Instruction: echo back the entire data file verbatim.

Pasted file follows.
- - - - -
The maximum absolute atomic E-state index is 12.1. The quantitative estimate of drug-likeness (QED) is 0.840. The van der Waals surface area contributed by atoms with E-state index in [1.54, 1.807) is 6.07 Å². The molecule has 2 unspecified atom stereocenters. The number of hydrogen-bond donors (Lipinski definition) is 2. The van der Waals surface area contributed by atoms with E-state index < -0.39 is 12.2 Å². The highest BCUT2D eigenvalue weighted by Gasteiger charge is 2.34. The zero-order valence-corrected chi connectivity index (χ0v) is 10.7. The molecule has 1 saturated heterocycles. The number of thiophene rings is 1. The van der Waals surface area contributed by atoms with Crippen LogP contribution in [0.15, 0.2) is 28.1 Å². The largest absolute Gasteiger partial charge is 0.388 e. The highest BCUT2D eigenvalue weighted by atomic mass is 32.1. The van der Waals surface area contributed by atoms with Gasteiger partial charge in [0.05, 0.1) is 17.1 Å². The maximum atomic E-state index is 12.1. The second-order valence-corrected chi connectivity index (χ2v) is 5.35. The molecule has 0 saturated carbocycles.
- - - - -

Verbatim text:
The maximum absolute atomic E-state index is 12.1. The quantitative estimate of drug-likeness (QED) is 0.840. The van der Waals surface area contributed by atoms with E-state index in [1.54, 1.807) is 6.07 Å². The molecule has 2 unspecified atom stereocenters. The number of hydrogen-bond donors (Lipinski definition) is 2. The van der Waals surface area contributed by atoms with E-state index < -0.39 is 12.2 Å². The highest BCUT2D eigenvalue weighted by Gasteiger charge is 2.34. The zero-order valence-corrected chi connectivity index (χ0v) is 10.7. The molecule has 1 saturated heterocycles. The number of thiophene rings is 1. The van der Waals surface area contributed by atoms with Crippen LogP contribution in [0.15, 0.2) is 28.1 Å². The largest absolute Gasteiger partial charge is 0.388 e. The highest BCUT2D eigenvalue weighted by atomic mass is 32.1. The van der Waals surface area contributed by atoms with Gasteiger partial charge in [0.05, 0.1) is 17.1 Å². The maximum atomic E-state index is 12.1. The second-order valence-corrected chi connectivity index (χ2v) is 5.35. The molecule has 0 saturated carbocycles.